g) Lubricant solids and die-lubricant quantity, along with die-cooling water quantity, remain consistent for each die at all times. Instead of using delicate airless nozzles or other expensive nozzle arrangements with wear and other issues, the new system can be connected to existing nozzle pipes or inexpensive, disposable nozzles without fear of nozzles plugging up.
h) A monitoring system provides the following alarms: lubricant "tote" empty, low lubricant level in holding tank, pressure in any lube line exceeding preset limits, general alarms as specified by the customer, and, in case of power or signal failure, shutting the press down to prevent damage to the dies, and production of bad parts.
i) All adjustments are done from the monitor screen or directly from the press PLC, eliminating all manual adjustments and guess work.
j) Due to total monitoring and use of PLC-controlled, electrically driven positive-displacement pumps, the established optimized setup can be recorded and recalled when returning to specific parts, reducing change-over time.
CMT uses patented PLC-controlled, electrically driven positive-displacement pumps designed specifically for use with abrasive materials, such as graphite-based lubricants. Standard gear pumps or typical positive-displacement pumps cannot be used due to severe wear caused by graphite particles.
In order to test the CMT system, to make it operator friendly and practical for operations, and to adapt the system to short-cycle-time presses with high output of different demanding part shapes, CMT worked closely with the well-established, high-quality, forge shop Impact Forge Group Inc. Pooling their staff and expertise, CMT and Impact developed the optimal system design that uses a part of the existing air and water valve arrangements.
The first CMT system was installed in June 2006, and the second and third in July, with the fourth commissioned in September.
As a result, the lubricant consumption and expense, as well as pollution, was reduced by approximately 80%. The total control and consistency in application conditions of water and lubricant for each die eliminated all operator guesswork and the need to continuously adjust and re-adjust the application system.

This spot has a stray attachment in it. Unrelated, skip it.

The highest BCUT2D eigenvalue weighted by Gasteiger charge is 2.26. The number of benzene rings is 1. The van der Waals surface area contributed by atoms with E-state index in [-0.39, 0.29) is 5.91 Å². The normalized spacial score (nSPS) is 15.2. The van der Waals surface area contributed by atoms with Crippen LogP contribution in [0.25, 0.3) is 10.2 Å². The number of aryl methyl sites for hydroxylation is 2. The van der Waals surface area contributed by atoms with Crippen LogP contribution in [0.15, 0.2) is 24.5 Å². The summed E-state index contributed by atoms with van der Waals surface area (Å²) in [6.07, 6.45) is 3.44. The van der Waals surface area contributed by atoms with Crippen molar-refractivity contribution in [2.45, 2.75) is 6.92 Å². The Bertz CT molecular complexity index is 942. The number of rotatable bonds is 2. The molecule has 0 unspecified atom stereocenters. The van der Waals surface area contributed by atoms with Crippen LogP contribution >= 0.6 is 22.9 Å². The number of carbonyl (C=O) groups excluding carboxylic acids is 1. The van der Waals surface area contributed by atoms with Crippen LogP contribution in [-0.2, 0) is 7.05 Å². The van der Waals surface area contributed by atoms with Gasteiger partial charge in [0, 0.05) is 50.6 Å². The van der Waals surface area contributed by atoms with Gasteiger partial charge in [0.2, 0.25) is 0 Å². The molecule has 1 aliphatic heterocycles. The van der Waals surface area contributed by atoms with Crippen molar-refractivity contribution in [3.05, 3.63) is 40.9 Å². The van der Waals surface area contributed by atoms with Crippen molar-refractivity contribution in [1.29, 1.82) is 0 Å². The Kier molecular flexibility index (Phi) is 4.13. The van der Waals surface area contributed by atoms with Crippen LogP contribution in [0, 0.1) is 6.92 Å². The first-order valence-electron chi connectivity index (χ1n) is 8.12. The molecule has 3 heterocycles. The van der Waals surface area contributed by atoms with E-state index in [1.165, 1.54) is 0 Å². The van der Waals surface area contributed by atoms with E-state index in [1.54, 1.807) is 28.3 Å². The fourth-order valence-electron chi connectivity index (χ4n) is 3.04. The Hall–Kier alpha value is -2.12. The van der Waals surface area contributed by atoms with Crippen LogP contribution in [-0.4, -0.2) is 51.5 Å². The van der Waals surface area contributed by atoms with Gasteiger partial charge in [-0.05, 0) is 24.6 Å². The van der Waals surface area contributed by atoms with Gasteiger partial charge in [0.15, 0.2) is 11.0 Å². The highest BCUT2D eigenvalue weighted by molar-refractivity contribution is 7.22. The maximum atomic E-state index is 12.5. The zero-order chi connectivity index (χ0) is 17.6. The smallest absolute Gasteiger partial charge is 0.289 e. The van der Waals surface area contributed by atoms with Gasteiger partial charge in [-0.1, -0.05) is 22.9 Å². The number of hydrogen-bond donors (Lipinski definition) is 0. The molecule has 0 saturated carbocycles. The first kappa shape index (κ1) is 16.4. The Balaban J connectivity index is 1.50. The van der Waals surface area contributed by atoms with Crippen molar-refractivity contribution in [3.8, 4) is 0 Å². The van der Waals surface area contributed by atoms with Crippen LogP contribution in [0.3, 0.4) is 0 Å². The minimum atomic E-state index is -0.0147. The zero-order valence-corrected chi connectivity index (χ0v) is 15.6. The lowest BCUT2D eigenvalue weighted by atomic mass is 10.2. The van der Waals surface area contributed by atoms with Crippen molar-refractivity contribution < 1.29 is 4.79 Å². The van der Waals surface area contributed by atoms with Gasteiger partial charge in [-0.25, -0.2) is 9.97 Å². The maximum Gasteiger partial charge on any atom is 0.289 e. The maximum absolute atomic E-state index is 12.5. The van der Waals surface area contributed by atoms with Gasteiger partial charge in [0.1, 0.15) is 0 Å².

Consistency in die cooling and application of lubricant provided stability in die temperatures and friction between the part and die. That resulted in improved quality, tolerances, and die life, thus improving the overall operating profits.
Clean, controlled application of lubricant, together with controlled die cooling, allowed them to use of the best performing and environmentally safest lubricants to improve the overall operations.
Lubrication expense and pollution can now be reduced significantly, while frictional conditions can be controlled to provide consistent quality, part tolerances, and operations.
Operators and/or supervisors now have an application system with total control without manual guesswork, and all optimized application settings can be stored and later re-called for added day-to-day operating consistency.
|Type of graphite||X||X||X|
|Particle size distribution||X||X||X||X||X|
|Table 1: Factors affecting the cost and performance of lubricants.|
Raimo Peltoniemi is president of Coating Management Technologies, Charlotte, NC. CMT is grateful to Impact Forge Group Inc. and Terry McInerney for the support and expertise they provided in making this new principle and system available to the forging industry. For more information, contact [email protected], or call 704-895-3796.